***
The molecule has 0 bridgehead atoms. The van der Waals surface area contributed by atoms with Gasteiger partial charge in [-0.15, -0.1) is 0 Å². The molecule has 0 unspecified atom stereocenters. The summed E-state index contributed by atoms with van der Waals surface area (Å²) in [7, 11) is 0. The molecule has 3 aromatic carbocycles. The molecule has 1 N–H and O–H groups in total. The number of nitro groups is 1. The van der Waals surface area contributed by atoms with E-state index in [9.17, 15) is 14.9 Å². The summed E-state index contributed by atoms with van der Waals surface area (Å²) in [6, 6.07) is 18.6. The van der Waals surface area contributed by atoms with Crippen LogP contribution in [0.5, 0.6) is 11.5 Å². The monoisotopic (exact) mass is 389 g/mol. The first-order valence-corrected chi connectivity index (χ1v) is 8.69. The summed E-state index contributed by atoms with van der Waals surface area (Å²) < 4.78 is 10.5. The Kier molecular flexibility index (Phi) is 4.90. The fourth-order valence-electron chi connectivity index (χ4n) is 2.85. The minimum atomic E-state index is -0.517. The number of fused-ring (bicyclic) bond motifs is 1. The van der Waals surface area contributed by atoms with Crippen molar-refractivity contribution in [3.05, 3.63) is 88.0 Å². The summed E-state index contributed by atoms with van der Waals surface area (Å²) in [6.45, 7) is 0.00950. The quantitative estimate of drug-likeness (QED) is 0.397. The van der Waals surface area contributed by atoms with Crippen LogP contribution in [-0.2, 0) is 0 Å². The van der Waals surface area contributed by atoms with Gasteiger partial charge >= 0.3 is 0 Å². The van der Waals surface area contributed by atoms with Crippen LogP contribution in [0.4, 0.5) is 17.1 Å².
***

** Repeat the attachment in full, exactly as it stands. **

The molecule has 0 bridgehead atoms. The van der Waals surface area contributed by atoms with Gasteiger partial charge in [-0.15, -0.1) is 0 Å². The molecule has 0 unspecified atom stereocenters. The summed E-state index contributed by atoms with van der Waals surface area (Å²) in [7, 11) is 0. The molecule has 3 aromatic carbocycles. The molecule has 1 N–H and O–H groups in total. The number of nitro groups is 1. The van der Waals surface area contributed by atoms with E-state index in [9.17, 15) is 14.9 Å². The summed E-state index contributed by atoms with van der Waals surface area (Å²) in [6, 6.07) is 18.6. The van der Waals surface area contributed by atoms with Crippen LogP contribution in [0.5, 0.6) is 11.5 Å². The monoisotopic (exact) mass is 389 g/mol. The first-order valence-corrected chi connectivity index (χ1v) is 8.69. The summed E-state index contributed by atoms with van der Waals surface area (Å²) < 4.78 is 10.5. The Kier molecular flexibility index (Phi) is 4.90. The fourth-order valence-electron chi connectivity index (χ4n) is 2.85. The minimum atomic E-state index is -0.517. The number of fused-ring (bicyclic) bond motifs is 1. The van der Waals surface area contributed by atoms with Crippen molar-refractivity contribution in [3.05, 3.63) is 88.0 Å². The summed E-state index contributed by atoms with van der Waals surface area (Å²) in [6.45, 7) is 0.00950. The quantitative estimate of drug-likeness (QED) is 0.397. The van der Waals surface area contributed by atoms with Crippen LogP contribution in [-0.2, 0) is 0 Å². The van der Waals surface area contributed by atoms with Gasteiger partial charge >= 0.3 is 0 Å². The van der Waals surface area contributed by atoms with Crippen LogP contribution in [0.4, 0.5) is 17.1 Å².